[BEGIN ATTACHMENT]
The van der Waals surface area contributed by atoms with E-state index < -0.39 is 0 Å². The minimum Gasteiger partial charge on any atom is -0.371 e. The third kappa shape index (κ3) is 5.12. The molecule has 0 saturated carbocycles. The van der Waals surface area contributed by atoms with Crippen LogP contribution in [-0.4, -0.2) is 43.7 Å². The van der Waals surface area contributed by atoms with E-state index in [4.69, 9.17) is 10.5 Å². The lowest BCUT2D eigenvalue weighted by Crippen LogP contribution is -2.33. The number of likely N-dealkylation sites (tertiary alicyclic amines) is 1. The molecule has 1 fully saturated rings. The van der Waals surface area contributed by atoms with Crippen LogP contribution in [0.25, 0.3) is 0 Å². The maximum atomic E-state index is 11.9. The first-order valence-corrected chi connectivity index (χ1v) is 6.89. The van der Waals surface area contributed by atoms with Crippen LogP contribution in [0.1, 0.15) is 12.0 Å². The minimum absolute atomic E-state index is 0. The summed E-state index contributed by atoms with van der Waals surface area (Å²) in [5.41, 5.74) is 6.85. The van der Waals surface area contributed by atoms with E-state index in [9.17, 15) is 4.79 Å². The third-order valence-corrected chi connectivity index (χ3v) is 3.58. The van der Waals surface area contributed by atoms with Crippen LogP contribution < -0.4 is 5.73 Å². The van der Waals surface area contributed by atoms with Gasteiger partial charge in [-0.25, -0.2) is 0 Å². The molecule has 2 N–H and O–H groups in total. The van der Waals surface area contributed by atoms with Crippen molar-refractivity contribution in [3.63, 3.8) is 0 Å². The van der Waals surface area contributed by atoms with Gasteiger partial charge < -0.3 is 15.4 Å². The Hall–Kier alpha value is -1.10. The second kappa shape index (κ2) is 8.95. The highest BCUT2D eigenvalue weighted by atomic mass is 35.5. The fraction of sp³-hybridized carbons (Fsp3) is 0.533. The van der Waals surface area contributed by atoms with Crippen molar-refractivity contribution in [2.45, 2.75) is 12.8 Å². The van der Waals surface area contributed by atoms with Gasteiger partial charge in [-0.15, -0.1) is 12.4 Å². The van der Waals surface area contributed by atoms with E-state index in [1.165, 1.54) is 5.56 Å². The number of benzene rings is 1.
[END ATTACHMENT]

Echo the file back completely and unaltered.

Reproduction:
The van der Waals surface area contributed by atoms with E-state index < -0.39 is 0 Å². The minimum Gasteiger partial charge on any atom is -0.371 e. The third kappa shape index (κ3) is 5.12. The molecule has 0 saturated carbocycles. The van der Waals surface area contributed by atoms with Crippen LogP contribution in [-0.4, -0.2) is 43.7 Å². The van der Waals surface area contributed by atoms with E-state index in [4.69, 9.17) is 10.5 Å². The lowest BCUT2D eigenvalue weighted by Crippen LogP contribution is -2.33. The number of likely N-dealkylation sites (tertiary alicyclic amines) is 1. The molecule has 1 fully saturated rings. The van der Waals surface area contributed by atoms with Crippen LogP contribution in [0.25, 0.3) is 0 Å². The maximum atomic E-state index is 11.9. The first-order valence-corrected chi connectivity index (χ1v) is 6.89. The van der Waals surface area contributed by atoms with Crippen LogP contribution in [0.1, 0.15) is 12.0 Å². The minimum absolute atomic E-state index is 0. The summed E-state index contributed by atoms with van der Waals surface area (Å²) in [5.41, 5.74) is 6.85. The van der Waals surface area contributed by atoms with E-state index in [9.17, 15) is 4.79 Å². The third-order valence-corrected chi connectivity index (χ3v) is 3.58. The van der Waals surface area contributed by atoms with Crippen LogP contribution < -0.4 is 5.73 Å². The van der Waals surface area contributed by atoms with Gasteiger partial charge in [-0.25, -0.2) is 0 Å². The molecule has 2 N–H and O–H groups in total. The van der Waals surface area contributed by atoms with Crippen molar-refractivity contribution in [3.63, 3.8) is 0 Å². The van der Waals surface area contributed by atoms with Gasteiger partial charge < -0.3 is 15.4 Å². The Hall–Kier alpha value is -1.10. The second kappa shape index (κ2) is 8.95. The highest BCUT2D eigenvalue weighted by atomic mass is 35.5. The fraction of sp³-hybridized carbons (Fsp3) is 0.533. The van der Waals surface area contributed by atoms with Crippen molar-refractivity contribution in [2.45, 2.75) is 12.8 Å². The van der Waals surface area contributed by atoms with Gasteiger partial charge in [-0.15, -0.1) is 12.4 Å². The van der Waals surface area contributed by atoms with E-state index in [1.165, 1.54) is 5.56 Å². The number of benzene rings is 1.